If you’ve ever flown to Australia, it’s easy to see why it was chosen to be a penal colony: isolation. Once you arrive, the feeling is apparent in many parts of the country as you notice camping supply stores listing latitude and longitude coordinates alongside their street address. With that in mind, isolation must make you thirsty; as Australia began producing wine just 60 years after the British colonized the continent.
With one of the world’s most unforgiving desert climates taking up the center of the continent, wine production remains close to the coastal regions and temperate areas located in the southern half of the country. Looking at the map, you can clearly see this bone dry ‘red center’ where grapes will not survive. Australia has approximately 60 wine growing regions with dozens more specific Geographical Indications (GI).
The most well-known wine style from Australia is Shiraz. In fact, we’ve found that consumers are sometimes surprised to learn that Australia grows several other grape varieties! Many popular grapes are grown there, including: reds like Cabernet Sauvignon, Merlot, Pinot Noir, and Grenache; and whites like Chardonnay, Riesling, Muscat, and Sémillon. In certain parts of the country producers are also experimenting with Spanish and Italian varietals like Tempranillo and Sangiovese.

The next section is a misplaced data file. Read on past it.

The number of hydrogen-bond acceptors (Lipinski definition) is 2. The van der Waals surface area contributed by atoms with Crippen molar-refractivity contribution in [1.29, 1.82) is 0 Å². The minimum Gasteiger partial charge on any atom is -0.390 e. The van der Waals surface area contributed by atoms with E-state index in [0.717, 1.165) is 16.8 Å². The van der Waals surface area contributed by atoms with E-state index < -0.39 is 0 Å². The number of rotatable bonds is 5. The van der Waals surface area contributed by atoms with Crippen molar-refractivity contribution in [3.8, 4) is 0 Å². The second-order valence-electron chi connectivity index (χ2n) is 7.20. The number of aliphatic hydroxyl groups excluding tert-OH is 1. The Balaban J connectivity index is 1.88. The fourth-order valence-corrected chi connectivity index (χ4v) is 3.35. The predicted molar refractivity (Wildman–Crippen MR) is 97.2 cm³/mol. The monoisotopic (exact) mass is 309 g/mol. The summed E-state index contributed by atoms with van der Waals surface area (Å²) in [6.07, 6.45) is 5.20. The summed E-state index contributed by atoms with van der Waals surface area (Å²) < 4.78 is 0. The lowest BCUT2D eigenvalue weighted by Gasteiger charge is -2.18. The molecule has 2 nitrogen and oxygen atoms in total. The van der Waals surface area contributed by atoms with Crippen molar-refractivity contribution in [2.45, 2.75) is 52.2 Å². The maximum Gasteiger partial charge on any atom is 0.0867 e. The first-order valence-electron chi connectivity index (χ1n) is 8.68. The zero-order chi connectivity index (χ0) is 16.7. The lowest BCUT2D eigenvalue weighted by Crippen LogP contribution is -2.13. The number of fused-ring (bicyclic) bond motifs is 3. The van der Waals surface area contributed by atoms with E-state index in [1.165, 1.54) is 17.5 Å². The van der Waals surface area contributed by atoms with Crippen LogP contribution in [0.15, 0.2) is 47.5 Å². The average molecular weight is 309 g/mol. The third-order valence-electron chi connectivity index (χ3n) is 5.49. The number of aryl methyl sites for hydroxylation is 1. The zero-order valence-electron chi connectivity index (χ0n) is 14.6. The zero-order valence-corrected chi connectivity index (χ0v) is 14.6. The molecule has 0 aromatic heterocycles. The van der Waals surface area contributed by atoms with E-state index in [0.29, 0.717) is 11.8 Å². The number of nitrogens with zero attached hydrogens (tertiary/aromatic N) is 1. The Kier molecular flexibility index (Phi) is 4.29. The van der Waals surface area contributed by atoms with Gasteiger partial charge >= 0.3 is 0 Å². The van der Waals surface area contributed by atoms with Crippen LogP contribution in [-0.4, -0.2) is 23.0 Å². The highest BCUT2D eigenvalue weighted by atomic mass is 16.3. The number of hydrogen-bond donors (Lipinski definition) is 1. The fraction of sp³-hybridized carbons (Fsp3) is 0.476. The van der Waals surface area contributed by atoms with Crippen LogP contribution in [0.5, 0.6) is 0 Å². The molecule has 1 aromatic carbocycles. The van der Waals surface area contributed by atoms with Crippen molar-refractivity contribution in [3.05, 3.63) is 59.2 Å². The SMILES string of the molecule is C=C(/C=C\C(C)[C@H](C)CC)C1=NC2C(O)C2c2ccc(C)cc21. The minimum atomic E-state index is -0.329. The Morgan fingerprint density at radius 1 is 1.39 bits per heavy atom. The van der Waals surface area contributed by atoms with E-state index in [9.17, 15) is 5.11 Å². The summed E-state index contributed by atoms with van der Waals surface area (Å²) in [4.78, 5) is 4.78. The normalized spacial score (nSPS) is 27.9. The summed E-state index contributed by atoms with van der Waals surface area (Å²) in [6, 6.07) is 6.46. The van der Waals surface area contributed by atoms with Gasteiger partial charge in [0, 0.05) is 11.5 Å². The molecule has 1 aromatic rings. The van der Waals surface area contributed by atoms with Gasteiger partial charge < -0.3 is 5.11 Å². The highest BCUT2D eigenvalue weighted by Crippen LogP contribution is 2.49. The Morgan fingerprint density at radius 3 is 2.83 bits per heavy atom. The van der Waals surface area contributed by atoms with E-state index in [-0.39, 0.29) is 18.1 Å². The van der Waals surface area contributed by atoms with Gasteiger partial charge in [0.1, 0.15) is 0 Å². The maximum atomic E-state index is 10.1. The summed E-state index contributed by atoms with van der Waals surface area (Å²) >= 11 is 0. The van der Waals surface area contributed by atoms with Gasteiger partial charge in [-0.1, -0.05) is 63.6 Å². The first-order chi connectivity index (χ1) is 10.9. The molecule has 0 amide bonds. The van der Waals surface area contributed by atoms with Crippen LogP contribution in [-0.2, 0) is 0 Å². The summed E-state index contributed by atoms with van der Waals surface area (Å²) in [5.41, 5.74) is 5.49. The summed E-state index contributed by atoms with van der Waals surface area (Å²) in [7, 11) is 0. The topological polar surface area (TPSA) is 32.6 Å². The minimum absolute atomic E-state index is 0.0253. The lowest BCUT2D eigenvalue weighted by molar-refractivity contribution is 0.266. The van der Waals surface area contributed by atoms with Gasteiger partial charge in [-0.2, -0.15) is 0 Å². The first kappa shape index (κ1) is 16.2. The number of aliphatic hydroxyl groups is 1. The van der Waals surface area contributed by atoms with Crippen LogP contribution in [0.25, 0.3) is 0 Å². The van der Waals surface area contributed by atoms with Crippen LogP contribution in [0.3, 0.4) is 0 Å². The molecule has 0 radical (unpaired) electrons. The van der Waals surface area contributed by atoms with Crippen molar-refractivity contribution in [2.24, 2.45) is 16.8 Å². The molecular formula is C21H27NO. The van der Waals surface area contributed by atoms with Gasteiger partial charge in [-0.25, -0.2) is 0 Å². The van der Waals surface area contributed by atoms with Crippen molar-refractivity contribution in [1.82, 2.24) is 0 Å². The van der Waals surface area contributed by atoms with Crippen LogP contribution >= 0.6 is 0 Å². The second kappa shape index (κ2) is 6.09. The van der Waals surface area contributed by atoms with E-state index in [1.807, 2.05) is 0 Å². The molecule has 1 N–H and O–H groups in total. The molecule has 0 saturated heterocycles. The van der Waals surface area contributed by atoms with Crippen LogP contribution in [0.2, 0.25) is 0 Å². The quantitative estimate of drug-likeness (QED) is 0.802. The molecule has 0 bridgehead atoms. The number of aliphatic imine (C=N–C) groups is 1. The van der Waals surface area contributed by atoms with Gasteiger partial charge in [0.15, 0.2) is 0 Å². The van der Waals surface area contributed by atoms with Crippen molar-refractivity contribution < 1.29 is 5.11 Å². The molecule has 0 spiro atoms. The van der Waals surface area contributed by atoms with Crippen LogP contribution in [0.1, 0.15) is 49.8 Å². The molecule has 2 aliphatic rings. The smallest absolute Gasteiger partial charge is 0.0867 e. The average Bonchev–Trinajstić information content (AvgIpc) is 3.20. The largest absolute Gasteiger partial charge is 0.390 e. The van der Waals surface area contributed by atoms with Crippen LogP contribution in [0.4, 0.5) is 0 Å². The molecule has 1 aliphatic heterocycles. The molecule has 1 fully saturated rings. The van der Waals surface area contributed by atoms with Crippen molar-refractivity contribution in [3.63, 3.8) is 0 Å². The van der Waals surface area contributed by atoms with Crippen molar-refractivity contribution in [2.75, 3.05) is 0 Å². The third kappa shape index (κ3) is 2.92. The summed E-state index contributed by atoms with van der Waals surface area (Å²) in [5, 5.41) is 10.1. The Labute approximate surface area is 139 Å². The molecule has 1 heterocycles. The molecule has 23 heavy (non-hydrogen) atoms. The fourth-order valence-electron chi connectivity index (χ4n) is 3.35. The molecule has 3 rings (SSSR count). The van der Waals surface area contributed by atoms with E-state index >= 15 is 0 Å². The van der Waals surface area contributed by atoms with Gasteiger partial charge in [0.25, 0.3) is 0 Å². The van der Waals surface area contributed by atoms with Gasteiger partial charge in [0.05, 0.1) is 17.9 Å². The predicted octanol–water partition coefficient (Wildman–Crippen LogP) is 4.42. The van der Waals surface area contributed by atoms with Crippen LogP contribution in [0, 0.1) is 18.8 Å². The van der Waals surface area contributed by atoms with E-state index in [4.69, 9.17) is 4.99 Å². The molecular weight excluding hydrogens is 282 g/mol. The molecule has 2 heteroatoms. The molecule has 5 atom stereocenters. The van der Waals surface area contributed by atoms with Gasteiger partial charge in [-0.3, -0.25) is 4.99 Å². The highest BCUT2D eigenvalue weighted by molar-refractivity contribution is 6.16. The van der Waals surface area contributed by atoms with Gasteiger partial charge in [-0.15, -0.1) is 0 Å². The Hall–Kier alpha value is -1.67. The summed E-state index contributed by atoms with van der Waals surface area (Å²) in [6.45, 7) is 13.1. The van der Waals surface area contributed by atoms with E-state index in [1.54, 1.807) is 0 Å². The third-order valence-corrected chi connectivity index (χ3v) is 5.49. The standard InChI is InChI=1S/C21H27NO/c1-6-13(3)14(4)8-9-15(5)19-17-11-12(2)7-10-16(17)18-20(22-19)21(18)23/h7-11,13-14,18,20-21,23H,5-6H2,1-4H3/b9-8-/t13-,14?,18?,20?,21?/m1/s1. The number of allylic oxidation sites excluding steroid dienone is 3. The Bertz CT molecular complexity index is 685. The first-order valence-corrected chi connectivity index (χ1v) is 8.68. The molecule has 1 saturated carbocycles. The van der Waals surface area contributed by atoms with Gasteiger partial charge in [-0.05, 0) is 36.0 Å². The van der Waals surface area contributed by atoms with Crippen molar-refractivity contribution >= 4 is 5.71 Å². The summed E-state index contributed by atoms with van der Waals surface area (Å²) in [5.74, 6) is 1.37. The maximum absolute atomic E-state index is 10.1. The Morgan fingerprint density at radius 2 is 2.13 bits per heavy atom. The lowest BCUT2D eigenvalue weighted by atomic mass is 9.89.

Many wine professionals view the Australian wine industry as a bit of a dichotomy. On one hand the country produces plenty of high-quality, expressive, and unique wines that can be reasonably priced to very expensive. These wines express the terroir of their respective regions, and are produced using methods that take care to maintain fruit character. On the other hand, many view Australia as the go-to country for inexpensive wines. The truth is that Australia indeed offers both; which is we constantly search for wines that achieve the fine balance between quality and value!
Aged 30 days in Rum Barrels. The vintage 2016 is Shiraz dominant lending bright raspberry fruit and plush tannin structure with Cabernet Sauvignon to provide blackberry fruits, palate weight and structure and then Grenache to provide spice and fruit sweetness on the palate. The nose has intense lifted mocha, caramel and baking spice notes. On the palate the wine is full and mouth coating with brown sugar, jammy blackberry and chocolate notes.